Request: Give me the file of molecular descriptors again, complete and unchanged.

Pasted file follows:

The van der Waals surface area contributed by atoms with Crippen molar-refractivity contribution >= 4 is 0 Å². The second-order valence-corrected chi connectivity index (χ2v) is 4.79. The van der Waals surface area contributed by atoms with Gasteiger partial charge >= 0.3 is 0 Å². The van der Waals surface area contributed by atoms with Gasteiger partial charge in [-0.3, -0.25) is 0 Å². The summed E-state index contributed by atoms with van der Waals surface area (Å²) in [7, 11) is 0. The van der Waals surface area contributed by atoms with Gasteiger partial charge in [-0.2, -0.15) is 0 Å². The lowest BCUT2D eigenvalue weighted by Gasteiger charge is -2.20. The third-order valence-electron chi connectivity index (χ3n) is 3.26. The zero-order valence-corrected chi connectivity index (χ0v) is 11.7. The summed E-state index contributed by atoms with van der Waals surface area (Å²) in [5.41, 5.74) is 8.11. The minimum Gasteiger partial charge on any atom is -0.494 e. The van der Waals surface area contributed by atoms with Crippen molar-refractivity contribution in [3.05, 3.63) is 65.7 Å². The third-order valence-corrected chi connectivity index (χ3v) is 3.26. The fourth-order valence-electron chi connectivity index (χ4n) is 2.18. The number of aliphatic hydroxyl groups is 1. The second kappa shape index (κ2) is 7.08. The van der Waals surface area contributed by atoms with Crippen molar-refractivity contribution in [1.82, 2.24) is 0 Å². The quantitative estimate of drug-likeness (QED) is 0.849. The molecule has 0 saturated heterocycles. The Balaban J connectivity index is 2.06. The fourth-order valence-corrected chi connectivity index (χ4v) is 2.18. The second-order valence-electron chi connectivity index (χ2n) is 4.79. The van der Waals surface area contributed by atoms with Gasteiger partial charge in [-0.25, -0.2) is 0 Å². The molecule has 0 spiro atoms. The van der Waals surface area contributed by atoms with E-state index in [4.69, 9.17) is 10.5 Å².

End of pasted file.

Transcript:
The van der Waals surface area contributed by atoms with Crippen molar-refractivity contribution >= 4 is 0 Å². The second-order valence-corrected chi connectivity index (χ2v) is 4.79. The van der Waals surface area contributed by atoms with Gasteiger partial charge >= 0.3 is 0 Å². The van der Waals surface area contributed by atoms with Gasteiger partial charge in [-0.3, -0.25) is 0 Å². The summed E-state index contributed by atoms with van der Waals surface area (Å²) in [7, 11) is 0. The van der Waals surface area contributed by atoms with Gasteiger partial charge in [-0.2, -0.15) is 0 Å². The lowest BCUT2D eigenvalue weighted by Gasteiger charge is -2.20. The third-order valence-electron chi connectivity index (χ3n) is 3.26. The zero-order valence-corrected chi connectivity index (χ0v) is 11.7. The summed E-state index contributed by atoms with van der Waals surface area (Å²) in [5.41, 5.74) is 8.11. The minimum Gasteiger partial charge on any atom is -0.494 e. The van der Waals surface area contributed by atoms with Crippen molar-refractivity contribution in [3.05, 3.63) is 65.7 Å². The third-order valence-corrected chi connectivity index (χ3v) is 3.26. The fourth-order valence-electron chi connectivity index (χ4n) is 2.18. The number of aliphatic hydroxyl groups is 1. The second kappa shape index (κ2) is 7.08. The van der Waals surface area contributed by atoms with Crippen molar-refractivity contribution in [1.82, 2.24) is 0 Å². The quantitative estimate of drug-likeness (QED) is 0.849. The molecule has 0 saturated heterocycles. The Balaban J connectivity index is 2.06. The fourth-order valence-corrected chi connectivity index (χ4v) is 2.18. The second-order valence-electron chi connectivity index (χ2n) is 4.79. The van der Waals surface area contributed by atoms with Gasteiger partial charge in [-0.25, -0.2) is 0 Å². The molecule has 0 spiro atoms. The van der Waals surface area contributed by atoms with E-state index in [4.69, 9.17) is 10.5 Å².